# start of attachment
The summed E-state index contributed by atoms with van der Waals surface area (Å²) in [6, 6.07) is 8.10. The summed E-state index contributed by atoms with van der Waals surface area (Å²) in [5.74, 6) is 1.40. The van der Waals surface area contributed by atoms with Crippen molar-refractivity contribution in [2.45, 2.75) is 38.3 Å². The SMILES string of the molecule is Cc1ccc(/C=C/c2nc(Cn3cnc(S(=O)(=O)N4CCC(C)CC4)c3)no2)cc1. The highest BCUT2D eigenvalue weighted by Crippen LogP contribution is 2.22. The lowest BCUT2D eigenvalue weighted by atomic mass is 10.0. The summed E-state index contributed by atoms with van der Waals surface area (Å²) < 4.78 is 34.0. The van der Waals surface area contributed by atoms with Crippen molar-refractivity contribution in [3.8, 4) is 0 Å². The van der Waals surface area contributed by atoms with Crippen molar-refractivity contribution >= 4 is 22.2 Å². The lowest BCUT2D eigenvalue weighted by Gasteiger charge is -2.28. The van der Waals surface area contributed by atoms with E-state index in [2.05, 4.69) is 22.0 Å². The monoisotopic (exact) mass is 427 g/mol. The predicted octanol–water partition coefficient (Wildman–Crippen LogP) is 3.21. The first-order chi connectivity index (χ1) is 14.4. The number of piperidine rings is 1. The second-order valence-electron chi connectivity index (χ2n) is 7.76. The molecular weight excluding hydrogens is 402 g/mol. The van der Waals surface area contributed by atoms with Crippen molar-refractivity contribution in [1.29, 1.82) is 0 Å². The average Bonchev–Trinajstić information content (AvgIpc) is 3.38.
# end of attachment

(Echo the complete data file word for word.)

The summed E-state index contributed by atoms with van der Waals surface area (Å²) in [6, 6.07) is 8.10. The summed E-state index contributed by atoms with van der Waals surface area (Å²) in [5.74, 6) is 1.40. The van der Waals surface area contributed by atoms with Crippen molar-refractivity contribution in [2.45, 2.75) is 38.3 Å². The SMILES string of the molecule is Cc1ccc(/C=C/c2nc(Cn3cnc(S(=O)(=O)N4CCC(C)CC4)c3)no2)cc1. The highest BCUT2D eigenvalue weighted by Crippen LogP contribution is 2.22. The lowest BCUT2D eigenvalue weighted by atomic mass is 10.0. The summed E-state index contributed by atoms with van der Waals surface area (Å²) < 4.78 is 34.0. The van der Waals surface area contributed by atoms with Crippen molar-refractivity contribution in [3.8, 4) is 0 Å². The van der Waals surface area contributed by atoms with Crippen molar-refractivity contribution >= 4 is 22.2 Å². The lowest BCUT2D eigenvalue weighted by Gasteiger charge is -2.28. The van der Waals surface area contributed by atoms with E-state index in [2.05, 4.69) is 22.0 Å². The monoisotopic (exact) mass is 427 g/mol. The predicted octanol–water partition coefficient (Wildman–Crippen LogP) is 3.21. The first-order chi connectivity index (χ1) is 14.4. The number of piperidine rings is 1. The second-order valence-electron chi connectivity index (χ2n) is 7.76. The molecular weight excluding hydrogens is 402 g/mol. The van der Waals surface area contributed by atoms with Crippen molar-refractivity contribution in [1.29, 1.82) is 0 Å². The average Bonchev–Trinajstić information content (AvgIpc) is 3.38.